I've seen those and other benefits, too, but must agree with Kingsley-Hughes, who calls Windows 8 "clumsy and impractical". Frankly, he's being polite. The split-personality UI motif doesn't work; Microsoft has moved so many things around, many users will feel lost and frustrated; and Metro's prettiness wears thin damn fast.

    You must understand: I want to like Windows 8, and it's another reason my real assessment is so long coming. I'd like to see Microsoft give Apple some real competition on tablets — generating competition that results in better products in a category that may define the cloud-connected device era. Instead, Windows 8 may create more opportunities for iOS, as businesses, particularly, either cling to Windows 7 or embrace iPad — or both! Perhaps the future is Windows RT, but who really has seen it in action outside of Microsoft and its core partner ecosystem?

    My disappointing expectation: Particularly for businesses, Windows 8 will be instead of a leap forward a step backwards — to Windows 7.

  110. Windows 8 Metroidism says:

    Sinofsky & Ballmer are the main problem at Microsoft.

  111. Fer says:

    "Show your life clearly." <<I DON'T CARE, REMOVE METRO>>

    "Make it easy to get around." <<I DON'T CARE, REMOVE METRO>>

    "Make it easy to add new items." <<I DON'T CARE, REMOVE METRO>>

    "Keep you on time." <<I DON'T CARE, REMOVE METRO>>

    "Be ready to do more." <<I DON'T CARE, REMOVE METRO>>





    And I'm 34 years old.

  112. @Darren

    I realized that the comment was probably eaten due to some keyword filter. That's why on my second attempt I used YYY. My initial post contained X X X (without spaces).

    I just made a test comment with X X X, 5 minutes ago, and it's not displayed yet.

    Anyway, the keywords and the timeout are not an acceptable excuse for eating comments. At the very least, when the blog decides to eat the comment, it should clearly say the reason it rejected the post, instead of reporting success, but never displaying it.

    Furthermore, Internet Explorer is another annoying part of this issue. If you use the back browser button to go to back and recover your comment, when you realize it was eaten, the comment form is empty.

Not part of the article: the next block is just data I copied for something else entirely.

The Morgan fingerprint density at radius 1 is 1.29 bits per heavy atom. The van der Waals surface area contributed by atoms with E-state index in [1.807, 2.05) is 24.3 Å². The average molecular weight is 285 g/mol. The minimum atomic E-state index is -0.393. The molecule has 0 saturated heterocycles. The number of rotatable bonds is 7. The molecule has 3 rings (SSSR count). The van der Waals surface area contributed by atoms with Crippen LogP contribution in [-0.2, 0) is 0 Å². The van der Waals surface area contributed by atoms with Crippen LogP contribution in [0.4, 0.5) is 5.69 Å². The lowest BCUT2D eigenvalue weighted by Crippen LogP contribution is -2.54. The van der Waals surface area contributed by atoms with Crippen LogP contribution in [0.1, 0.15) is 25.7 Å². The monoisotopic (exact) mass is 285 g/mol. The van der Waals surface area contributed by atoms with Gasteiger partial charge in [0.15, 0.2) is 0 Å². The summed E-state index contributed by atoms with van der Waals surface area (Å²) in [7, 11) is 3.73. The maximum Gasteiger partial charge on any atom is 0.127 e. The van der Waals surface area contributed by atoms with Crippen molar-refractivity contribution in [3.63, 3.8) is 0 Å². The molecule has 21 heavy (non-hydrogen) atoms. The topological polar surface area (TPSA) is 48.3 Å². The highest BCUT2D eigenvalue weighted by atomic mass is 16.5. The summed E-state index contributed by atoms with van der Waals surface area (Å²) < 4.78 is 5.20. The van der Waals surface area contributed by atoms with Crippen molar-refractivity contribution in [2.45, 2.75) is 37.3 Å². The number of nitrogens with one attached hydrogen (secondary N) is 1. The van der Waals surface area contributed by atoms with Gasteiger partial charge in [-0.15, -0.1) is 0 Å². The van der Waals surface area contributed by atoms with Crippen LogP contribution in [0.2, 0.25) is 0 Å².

I'm annoyed enough I think this week I will write a proxy that logs all HTTP requests and I will apply it only to this site via an auto-configuration script. This way, when the comment gets eaten, I will recover it from the proxy log.

    If/when I finish the proxy and script I will post a link to it in all my comments so others can benefit.

  113. Jeep says:


    @Microsoft, Bing division. Please bring new Bing for all countries. Its still beta for Arabian counties. Also, if I open the the page itself opens in Arabic and there is no way to change the language of the page! It doesnt check the locale set for!

  114. pmbAustin says:

    @zxc10, to get to control panel, just RIGHT CLICK in the lower left corner instead of left clicking.  Then select control panel.

    OR you can go to the start screen, and just type the control you want to look at (i.e. don't type "Control Panel", type "Mouse") and click on "Settings".  There you go.  

    You make it sound a lot more difficult and confusing than it is.

  115. Nguyen Tien Dat says:

    I love Window 8

  116. Nguyen Tien Dat says:

    My mistake…  I Hate Windows 8

  117. DarienHawk67 says:

    This post regarding the Calendar app, like the other posts describing the People and Mail apps, seem to be just taking up space to give the appearance that MSFT is communicating with its “testers.”  They are almost as bad as the “Connecting with IPv6 in Windows 8” post which really only gives information about IPV6 technology—information that is (and has been) available everywhere.  There is very little in the IPV6 post that actually talks about anything to do with Windows 8.

    These posts about Metro apps are worthless, especially given the limited functionality and immaturity of these apps.  It’s like giving a 2000-word blog post about Notepad and its advances.

    I fully agree with some of the other posters that this blog platform is terrible when it comes to comments.  It’s made even worse by the fact that MSFT actively deactivates comments on older blog posts (yep, really looking for feedback).  However, there are very easy ways to get around its limitations.  I normally write my comments in Word, but any word processor would of course work, and then paste into the comment section.  Using that method, there are no timeout issues and if the comment gets “ate,” I can easily edit and re-paste.

  118. Steve says:

    @Windows 8 is like a bad blind date; complete agree with you. But it's typical Microsoft. A fix will be available in the next version of Windows–Windows 9. ME fix–XP, Vista fix–7…that trend is gonna continue